"EAT," according to Herman, is interwoven with vignettes, ranging from realistic to satirical, and dramatizes the confusing and dangerous world of eating disorders in girls and boys.
"Candidly exploring causes and warning signs, the play takes a hard look at the influences of society and media on young people as they struggle with this rampant, and often tragic, disease," Herman said.
She claims that 80% of 10-year-olds are afraid of being fat, and there has been a rise in the incidence of anorexia in young women ages 15 to 19 in each decade since 1930. Of all people suffering with eating disorders, 70% are girls or young women.
"According to the National Eating Disorders Assn.," Herman said, "as many as 10 million females and a million males in the United States are fighting a life and death battle with an eating disorder such as anorexia or bulimia.
"Approximately 15 million more are struggling with binge eating disorder," she added. "Over one person's lifetime, at least 50,000 individuals will die as a direct result of an eating disorder."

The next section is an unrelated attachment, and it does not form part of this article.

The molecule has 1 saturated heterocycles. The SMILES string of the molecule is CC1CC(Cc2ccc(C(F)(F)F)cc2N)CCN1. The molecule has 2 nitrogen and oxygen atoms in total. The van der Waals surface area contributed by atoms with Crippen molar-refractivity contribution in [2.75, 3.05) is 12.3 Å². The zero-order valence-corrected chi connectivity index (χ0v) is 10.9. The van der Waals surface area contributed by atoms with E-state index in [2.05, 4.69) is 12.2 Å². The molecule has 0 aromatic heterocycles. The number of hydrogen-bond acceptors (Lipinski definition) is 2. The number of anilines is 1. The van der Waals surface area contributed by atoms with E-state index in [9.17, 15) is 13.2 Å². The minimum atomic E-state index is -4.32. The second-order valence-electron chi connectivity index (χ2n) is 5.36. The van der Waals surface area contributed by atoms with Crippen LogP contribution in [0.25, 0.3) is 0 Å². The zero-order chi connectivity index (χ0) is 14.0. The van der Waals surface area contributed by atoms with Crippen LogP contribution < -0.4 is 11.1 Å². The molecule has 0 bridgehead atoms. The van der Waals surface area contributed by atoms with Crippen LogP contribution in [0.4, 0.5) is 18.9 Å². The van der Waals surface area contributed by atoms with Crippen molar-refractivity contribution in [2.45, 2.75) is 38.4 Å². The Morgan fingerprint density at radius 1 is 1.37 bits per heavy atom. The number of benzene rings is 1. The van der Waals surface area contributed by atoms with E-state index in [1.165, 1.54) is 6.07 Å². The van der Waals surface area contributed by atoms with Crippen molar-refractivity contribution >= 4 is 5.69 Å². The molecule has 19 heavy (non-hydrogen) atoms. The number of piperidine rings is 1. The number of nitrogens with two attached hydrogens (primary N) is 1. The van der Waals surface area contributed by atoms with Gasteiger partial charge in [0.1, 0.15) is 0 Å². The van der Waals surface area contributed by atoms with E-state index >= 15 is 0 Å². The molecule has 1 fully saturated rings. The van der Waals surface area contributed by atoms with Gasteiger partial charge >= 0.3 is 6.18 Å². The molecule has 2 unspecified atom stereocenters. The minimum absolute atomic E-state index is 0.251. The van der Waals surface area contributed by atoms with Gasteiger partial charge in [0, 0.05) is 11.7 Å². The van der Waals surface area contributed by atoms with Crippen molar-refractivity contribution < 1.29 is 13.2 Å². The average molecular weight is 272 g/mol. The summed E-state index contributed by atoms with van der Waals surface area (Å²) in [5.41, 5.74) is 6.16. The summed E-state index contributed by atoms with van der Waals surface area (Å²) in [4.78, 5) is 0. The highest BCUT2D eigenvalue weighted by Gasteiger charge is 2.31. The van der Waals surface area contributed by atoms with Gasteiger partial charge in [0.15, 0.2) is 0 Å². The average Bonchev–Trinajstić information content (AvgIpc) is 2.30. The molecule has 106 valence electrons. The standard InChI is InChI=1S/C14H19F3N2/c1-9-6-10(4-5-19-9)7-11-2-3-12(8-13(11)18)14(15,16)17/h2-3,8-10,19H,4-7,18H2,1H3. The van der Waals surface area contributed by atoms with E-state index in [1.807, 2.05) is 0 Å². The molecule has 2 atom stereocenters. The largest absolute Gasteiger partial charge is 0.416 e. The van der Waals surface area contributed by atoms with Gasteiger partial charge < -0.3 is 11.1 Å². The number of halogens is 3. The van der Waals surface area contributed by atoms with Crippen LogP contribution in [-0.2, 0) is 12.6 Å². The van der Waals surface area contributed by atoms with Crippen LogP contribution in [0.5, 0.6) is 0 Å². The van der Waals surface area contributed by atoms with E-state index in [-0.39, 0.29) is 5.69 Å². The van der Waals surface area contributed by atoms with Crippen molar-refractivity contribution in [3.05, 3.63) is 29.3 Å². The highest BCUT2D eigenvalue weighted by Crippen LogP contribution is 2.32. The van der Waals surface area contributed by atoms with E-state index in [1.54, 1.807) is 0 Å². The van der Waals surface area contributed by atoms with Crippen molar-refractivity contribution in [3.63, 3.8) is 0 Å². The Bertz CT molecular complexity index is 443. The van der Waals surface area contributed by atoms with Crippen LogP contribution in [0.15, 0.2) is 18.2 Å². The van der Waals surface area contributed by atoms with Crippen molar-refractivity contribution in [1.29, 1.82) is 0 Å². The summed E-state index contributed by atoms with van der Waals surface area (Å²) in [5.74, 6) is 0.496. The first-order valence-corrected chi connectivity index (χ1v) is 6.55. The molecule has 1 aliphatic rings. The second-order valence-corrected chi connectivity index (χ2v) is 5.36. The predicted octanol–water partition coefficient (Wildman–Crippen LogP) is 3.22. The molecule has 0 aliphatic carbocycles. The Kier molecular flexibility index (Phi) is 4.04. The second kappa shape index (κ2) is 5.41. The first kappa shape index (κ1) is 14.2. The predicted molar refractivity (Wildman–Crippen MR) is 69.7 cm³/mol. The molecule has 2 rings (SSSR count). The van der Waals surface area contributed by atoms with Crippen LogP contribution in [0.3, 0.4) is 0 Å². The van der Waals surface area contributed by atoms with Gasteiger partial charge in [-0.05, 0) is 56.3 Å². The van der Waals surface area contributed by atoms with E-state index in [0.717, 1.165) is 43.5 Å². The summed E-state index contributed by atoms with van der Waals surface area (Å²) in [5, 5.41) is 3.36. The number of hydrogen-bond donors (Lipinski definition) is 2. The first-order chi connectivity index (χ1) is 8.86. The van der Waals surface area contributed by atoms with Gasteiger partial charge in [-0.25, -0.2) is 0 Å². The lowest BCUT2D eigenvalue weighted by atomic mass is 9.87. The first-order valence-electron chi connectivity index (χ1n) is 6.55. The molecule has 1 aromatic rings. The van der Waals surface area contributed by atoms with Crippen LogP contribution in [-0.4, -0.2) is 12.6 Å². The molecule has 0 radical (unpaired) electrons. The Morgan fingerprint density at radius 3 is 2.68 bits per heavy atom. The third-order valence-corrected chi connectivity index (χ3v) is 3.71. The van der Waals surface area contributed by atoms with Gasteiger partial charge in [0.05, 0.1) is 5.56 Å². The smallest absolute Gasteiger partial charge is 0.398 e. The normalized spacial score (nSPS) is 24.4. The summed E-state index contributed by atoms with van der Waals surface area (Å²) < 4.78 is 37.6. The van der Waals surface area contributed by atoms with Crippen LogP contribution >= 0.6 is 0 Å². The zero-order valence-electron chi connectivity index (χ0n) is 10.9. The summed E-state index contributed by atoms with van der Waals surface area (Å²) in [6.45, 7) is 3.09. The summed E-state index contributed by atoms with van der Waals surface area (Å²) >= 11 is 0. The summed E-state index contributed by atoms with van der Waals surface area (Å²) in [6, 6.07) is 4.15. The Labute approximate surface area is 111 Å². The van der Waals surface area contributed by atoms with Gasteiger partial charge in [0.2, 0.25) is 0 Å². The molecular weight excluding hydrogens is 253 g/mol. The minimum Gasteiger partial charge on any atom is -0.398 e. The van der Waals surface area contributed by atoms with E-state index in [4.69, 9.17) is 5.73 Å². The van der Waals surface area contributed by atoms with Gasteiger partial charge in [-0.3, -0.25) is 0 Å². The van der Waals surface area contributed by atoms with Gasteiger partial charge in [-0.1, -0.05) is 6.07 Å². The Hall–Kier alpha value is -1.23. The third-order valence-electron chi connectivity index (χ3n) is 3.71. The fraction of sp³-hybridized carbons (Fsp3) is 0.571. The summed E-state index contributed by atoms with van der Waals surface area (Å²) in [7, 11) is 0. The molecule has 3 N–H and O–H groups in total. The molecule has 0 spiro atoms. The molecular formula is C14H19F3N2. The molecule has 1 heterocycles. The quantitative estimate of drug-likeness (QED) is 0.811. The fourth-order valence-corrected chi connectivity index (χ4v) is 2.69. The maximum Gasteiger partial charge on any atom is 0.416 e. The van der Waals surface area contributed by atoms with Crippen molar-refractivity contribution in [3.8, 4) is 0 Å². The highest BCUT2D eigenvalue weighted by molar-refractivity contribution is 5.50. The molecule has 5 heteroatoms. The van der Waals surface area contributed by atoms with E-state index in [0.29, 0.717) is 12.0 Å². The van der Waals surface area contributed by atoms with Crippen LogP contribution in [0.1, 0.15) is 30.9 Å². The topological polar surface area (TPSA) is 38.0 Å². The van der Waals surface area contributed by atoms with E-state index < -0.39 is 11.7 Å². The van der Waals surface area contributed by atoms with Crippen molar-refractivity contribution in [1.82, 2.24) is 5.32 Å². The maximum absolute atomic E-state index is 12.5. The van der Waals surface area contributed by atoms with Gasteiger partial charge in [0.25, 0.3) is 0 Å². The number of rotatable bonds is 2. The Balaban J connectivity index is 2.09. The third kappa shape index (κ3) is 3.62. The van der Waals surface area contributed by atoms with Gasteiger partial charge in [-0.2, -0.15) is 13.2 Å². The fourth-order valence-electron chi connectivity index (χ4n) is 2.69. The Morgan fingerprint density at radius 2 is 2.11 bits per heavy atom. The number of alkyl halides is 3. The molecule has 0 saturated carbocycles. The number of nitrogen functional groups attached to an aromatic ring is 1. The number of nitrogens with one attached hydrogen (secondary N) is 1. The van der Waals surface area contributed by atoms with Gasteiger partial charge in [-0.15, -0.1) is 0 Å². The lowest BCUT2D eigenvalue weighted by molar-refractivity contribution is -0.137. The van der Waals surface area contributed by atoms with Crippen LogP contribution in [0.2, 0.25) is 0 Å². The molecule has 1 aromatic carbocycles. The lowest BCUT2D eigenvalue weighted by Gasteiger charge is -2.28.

What can be done? Hopefully the Laguna production can provide some answers and insights. The TNG company has taken on this project as its annual show for teen-aged audiences who may have outgrown the playhouse's Youth Theater season.
"TNG plays are for teens, parents and educators, and parental discretion is strongly advised," Herman stated. "The subject matter is always challenging and has ranged from plays about the Holocaust, racism and school violence to works about damaging rumors about sexual identity and the need to overcome self-destructive behavior."
"EAT" opened Thursday night at the women's club, 286 St. Ann's Drive (at Glenneyre) in Laguna and will close out with performances at 10 a.m. Friday and noon Saturday.
Tickets are $12.50 and may be ordered by calling (949) 497-2787 or visiting http://www.LagunaPlayhouse.com.
TOM TITUS reviews local theater for the Coastline Pilot.